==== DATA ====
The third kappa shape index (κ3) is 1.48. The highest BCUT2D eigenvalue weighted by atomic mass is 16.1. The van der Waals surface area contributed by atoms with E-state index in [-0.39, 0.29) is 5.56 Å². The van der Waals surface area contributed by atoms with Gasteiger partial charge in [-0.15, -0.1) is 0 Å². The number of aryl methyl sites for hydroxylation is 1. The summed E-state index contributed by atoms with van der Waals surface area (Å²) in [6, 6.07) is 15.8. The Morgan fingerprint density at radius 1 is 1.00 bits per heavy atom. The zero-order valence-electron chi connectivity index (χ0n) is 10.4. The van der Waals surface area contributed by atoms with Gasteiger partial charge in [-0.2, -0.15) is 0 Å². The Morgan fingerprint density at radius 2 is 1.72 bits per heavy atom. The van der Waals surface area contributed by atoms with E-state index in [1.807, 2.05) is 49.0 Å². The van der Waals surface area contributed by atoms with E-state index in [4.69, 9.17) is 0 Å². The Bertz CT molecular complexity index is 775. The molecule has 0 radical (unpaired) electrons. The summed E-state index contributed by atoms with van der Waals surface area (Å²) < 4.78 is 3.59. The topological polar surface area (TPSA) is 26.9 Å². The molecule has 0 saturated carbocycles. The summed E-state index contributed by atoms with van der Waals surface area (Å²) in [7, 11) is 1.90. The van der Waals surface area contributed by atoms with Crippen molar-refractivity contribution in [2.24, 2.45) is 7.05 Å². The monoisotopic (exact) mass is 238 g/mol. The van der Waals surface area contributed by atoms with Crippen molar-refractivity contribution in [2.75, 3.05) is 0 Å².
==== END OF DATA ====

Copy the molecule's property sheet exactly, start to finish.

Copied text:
The third kappa shape index (κ3) is 1.48. The highest BCUT2D eigenvalue weighted by atomic mass is 16.1. The van der Waals surface area contributed by atoms with E-state index in [-0.39, 0.29) is 5.56 Å². The van der Waals surface area contributed by atoms with Gasteiger partial charge in [-0.15, -0.1) is 0 Å². The number of aryl methyl sites for hydroxylation is 1. The summed E-state index contributed by atoms with van der Waals surface area (Å²) in [6, 6.07) is 15.8. The Morgan fingerprint density at radius 1 is 1.00 bits per heavy atom. The zero-order valence-electron chi connectivity index (χ0n) is 10.4. The van der Waals surface area contributed by atoms with Gasteiger partial charge in [-0.2, -0.15) is 0 Å². The Morgan fingerprint density at radius 2 is 1.72 bits per heavy atom. The van der Waals surface area contributed by atoms with E-state index in [1.807, 2.05) is 49.0 Å². The van der Waals surface area contributed by atoms with E-state index in [4.69, 9.17) is 0 Å². The Bertz CT molecular complexity index is 775. The molecule has 0 radical (unpaired) electrons. The summed E-state index contributed by atoms with van der Waals surface area (Å²) < 4.78 is 3.59. The topological polar surface area (TPSA) is 26.9 Å². The molecule has 0 saturated carbocycles. The summed E-state index contributed by atoms with van der Waals surface area (Å²) in [7, 11) is 1.90. The van der Waals surface area contributed by atoms with Crippen molar-refractivity contribution in [2.24, 2.45) is 7.05 Å². The monoisotopic (exact) mass is 238 g/mol. The van der Waals surface area contributed by atoms with Crippen molar-refractivity contribution in [2.75, 3.05) is 0 Å².